Improving urinary incontinence through physical therapy
We’ve probably all seen a commercial at some point for medication to help a weak bladder, but it isn’t something we generally want to talk about if we have one.
This week on “Take Care,” Dr. Jenni Johnson Gabelsberg explains this problem, known as urinary incontinence, and how to fix it through physical therapy. Gabelsberg is a nationally prominent physical therapist whose focus is on pelvic floor rehabilitation. She has a doctor of physical therapy degree, and lectures widely on evaluation and treatment for female and male pelvic floor dysfunctions, such as urinary and fecal incontinence.
Urinary incontinence can be broken down into two categories:
- Stress urinary incontinence
- Urge urinary incontinence
Gabelsberg says with stress urinary incontinence, the muscles of the pelvic floor aren’t doing their job of keeping the bladder shut. This can cause someone to leak urine due to something as simple as sneezing.
With urge urinary incontinence, the bladder is contracting too often and can cause a sudden, severe feeling of having to go to the bathroom right away. Gabelsberg says urge incontinence can even be a side effect from surgery designed to fix stress incontinence. She also says eating or drinking things that are bladder irritants in excess can be a cause.
But unfortunately for women, the biggest risk factors for developing urinary incontinence are vaginal child birth and menopause.
When a woman gives birth, the vaginal walls are stretched three and a half times their normal length, which can cause long-term damage, according to Gabelsberg. As a comparison, she says to imagine if your hamstring muscle were subject to this. The damage caused would not be easily fixed.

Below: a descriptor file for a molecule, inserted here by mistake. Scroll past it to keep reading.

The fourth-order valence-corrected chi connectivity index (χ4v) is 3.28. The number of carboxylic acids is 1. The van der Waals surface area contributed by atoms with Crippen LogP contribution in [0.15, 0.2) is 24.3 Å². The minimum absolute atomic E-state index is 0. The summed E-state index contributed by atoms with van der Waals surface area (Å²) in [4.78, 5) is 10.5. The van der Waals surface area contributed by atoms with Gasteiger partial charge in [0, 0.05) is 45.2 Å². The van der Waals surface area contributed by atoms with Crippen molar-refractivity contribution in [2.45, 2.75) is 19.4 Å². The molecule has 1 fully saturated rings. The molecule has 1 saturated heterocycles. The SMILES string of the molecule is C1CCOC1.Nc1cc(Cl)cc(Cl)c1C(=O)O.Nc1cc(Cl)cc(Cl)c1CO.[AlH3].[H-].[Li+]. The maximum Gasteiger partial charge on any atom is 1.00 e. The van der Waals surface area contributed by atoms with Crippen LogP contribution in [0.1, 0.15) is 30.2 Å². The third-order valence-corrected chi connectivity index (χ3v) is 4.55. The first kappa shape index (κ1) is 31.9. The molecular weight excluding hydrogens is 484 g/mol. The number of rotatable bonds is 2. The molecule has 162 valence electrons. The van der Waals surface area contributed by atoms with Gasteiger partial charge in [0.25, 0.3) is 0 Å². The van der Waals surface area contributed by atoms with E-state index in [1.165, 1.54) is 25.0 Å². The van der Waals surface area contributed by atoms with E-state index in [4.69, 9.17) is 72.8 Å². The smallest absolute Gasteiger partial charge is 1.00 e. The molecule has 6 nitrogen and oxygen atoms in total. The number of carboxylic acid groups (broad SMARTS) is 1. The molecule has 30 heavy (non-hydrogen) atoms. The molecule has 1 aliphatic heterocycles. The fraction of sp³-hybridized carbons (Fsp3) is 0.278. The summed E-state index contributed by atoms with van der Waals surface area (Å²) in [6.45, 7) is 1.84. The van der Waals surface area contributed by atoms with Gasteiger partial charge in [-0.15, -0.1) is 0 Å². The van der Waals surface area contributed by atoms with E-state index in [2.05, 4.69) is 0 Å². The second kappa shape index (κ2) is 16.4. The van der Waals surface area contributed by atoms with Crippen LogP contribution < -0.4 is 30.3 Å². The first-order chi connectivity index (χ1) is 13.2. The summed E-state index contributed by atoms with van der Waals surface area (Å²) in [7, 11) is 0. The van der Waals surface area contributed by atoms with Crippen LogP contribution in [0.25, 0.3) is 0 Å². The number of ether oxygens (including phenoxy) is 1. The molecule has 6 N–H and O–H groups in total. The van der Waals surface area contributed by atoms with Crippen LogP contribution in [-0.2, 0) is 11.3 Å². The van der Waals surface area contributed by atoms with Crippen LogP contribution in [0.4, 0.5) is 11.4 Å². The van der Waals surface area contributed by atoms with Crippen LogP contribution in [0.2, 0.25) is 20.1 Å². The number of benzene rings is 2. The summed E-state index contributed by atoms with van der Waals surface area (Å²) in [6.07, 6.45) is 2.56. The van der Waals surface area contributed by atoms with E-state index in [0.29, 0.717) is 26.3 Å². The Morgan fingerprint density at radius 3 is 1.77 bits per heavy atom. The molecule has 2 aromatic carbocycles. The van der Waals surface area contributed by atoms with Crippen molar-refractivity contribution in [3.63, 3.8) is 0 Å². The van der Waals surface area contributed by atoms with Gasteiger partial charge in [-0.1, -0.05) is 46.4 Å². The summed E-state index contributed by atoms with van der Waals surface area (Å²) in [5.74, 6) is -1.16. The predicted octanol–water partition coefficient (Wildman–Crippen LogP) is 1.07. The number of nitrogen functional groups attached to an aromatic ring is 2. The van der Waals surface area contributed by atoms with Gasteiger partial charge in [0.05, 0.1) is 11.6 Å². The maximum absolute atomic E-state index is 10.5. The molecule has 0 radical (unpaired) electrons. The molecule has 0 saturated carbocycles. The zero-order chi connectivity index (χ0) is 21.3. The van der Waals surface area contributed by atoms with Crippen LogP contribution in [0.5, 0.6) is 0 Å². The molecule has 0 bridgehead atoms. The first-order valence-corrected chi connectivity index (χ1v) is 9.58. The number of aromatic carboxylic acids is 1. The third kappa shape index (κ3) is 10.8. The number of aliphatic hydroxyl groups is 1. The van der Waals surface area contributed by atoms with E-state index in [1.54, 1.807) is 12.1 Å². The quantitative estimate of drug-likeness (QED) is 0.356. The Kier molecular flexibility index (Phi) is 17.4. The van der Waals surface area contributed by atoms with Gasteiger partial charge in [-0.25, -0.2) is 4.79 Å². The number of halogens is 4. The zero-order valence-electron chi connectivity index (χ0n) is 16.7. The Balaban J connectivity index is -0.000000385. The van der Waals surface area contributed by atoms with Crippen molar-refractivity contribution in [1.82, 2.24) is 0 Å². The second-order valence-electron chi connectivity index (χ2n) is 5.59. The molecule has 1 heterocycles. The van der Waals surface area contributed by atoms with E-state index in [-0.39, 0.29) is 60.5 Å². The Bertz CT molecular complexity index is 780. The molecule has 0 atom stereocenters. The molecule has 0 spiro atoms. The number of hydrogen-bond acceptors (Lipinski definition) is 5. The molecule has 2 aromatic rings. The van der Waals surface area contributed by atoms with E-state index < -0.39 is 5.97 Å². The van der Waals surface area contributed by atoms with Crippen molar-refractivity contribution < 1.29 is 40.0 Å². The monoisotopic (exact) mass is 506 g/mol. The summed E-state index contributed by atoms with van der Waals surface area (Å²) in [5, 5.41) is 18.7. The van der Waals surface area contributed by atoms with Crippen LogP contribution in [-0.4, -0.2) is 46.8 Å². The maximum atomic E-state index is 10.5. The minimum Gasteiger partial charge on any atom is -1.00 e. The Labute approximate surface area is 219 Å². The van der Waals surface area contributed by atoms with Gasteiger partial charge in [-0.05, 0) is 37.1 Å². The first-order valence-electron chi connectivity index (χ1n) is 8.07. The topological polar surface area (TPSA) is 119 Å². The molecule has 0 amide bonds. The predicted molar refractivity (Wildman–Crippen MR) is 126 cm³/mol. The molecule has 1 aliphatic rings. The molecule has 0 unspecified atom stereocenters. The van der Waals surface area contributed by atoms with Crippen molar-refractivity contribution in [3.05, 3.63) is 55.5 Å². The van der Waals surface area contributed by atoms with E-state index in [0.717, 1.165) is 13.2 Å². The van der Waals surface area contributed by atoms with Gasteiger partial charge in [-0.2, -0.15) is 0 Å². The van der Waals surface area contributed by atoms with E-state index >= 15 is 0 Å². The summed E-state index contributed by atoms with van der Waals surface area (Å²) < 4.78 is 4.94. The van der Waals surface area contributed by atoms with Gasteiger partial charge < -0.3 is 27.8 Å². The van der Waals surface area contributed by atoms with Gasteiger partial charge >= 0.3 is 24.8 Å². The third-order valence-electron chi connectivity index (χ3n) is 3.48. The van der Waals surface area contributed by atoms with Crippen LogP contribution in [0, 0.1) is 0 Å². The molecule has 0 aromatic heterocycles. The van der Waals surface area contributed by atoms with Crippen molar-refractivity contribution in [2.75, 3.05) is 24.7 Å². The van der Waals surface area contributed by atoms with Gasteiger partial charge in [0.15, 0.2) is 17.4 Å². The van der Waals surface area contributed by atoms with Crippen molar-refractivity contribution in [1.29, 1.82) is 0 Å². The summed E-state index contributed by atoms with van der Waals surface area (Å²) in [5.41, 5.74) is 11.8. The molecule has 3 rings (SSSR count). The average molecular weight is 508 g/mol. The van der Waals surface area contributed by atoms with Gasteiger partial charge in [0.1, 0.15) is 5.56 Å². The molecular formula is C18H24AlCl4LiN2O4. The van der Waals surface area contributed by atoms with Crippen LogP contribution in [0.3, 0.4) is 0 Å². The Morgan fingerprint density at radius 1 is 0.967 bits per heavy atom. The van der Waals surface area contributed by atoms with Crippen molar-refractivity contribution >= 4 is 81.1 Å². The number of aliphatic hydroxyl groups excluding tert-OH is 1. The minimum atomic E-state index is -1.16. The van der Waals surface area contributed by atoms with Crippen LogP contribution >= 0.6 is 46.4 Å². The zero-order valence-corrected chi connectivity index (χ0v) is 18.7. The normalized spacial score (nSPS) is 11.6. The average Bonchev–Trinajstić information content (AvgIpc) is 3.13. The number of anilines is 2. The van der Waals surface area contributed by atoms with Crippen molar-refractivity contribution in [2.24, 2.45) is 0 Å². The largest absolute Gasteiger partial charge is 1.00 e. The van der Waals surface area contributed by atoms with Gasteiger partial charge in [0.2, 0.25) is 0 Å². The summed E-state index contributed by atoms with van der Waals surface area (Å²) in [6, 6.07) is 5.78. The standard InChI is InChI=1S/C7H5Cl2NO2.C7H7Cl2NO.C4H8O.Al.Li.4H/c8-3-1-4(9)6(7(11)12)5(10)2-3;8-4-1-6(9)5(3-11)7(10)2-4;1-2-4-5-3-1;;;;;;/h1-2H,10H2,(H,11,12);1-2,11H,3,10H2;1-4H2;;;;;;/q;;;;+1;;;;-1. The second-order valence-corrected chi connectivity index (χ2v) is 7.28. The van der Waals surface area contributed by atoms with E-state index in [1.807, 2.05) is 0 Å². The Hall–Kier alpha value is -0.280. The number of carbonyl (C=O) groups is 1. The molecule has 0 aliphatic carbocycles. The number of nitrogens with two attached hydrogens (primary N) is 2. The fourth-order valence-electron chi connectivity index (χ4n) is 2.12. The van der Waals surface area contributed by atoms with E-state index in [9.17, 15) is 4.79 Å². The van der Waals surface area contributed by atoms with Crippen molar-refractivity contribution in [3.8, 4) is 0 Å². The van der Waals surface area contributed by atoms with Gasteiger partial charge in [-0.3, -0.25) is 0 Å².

Since vaginal child birth can cause urinary incontinence, it can be seen in women as early as their 20s. These women often have trouble keeping their bladder shut or have pelvic organs, such as the uterus, which dropped lower in the vaginal canal from the stretching, says Gabelsberg.
In post-menopausal women, the reason for urinary incontinence stems from lower estrogen levels.
“Normally, when your estrogen levels are high, the urethra [the tube that excretes urine from your body] stays shut,” Gabelsberg said. “But after menopause, when our estrogen levels start to drop down, that urethra sits more widely open…it’s not able to close quite as well.”
Gabelsberg says about 35 percent of women suffer from urinary incontinence, but thinks this number is highly underestimated, due to women thinking it’s a normal side effect after having children.
Although Gabelsberg says urinary incontinence isn’t as common in men, it is possible for them to suffer from the problem after a prostate surgery.
So how do you get rid of a urinary incontinence?
Well, there are a few options, such as the medicine you may have seen advertised in commercials; or surgery, but Gabelsberg says the most effective way is through physical therapy.
Gabelsberg says the main goal of physical therapy for urinary incontinence is to strengthen the muscles of the pelvic floor, and lift pelvic organs through exercises.
In order to do this, muscles around the pelvic region also need to be strengthened, such as:
- Gluteal muscles
- Inner and outer thighs
- Deep abdominals
“There are about five muscles that we consider making up the team that help keep the bladder shut,” Gabelsberg said. “Typically a treatment plan runs eight to 12 weeks.”
After a treatment plan is completed, Gabelsberg said improvement in patients is anywhere between 85 and 100 percent.
To find a specialist that will help with urinary incontinence, Gabelsberg says there are resources available on the American Physical Therapy Association website, under the 'Find a PT tab. She also mentions her DVD, which demonstrates exercises and behavioral techniques you can do at home.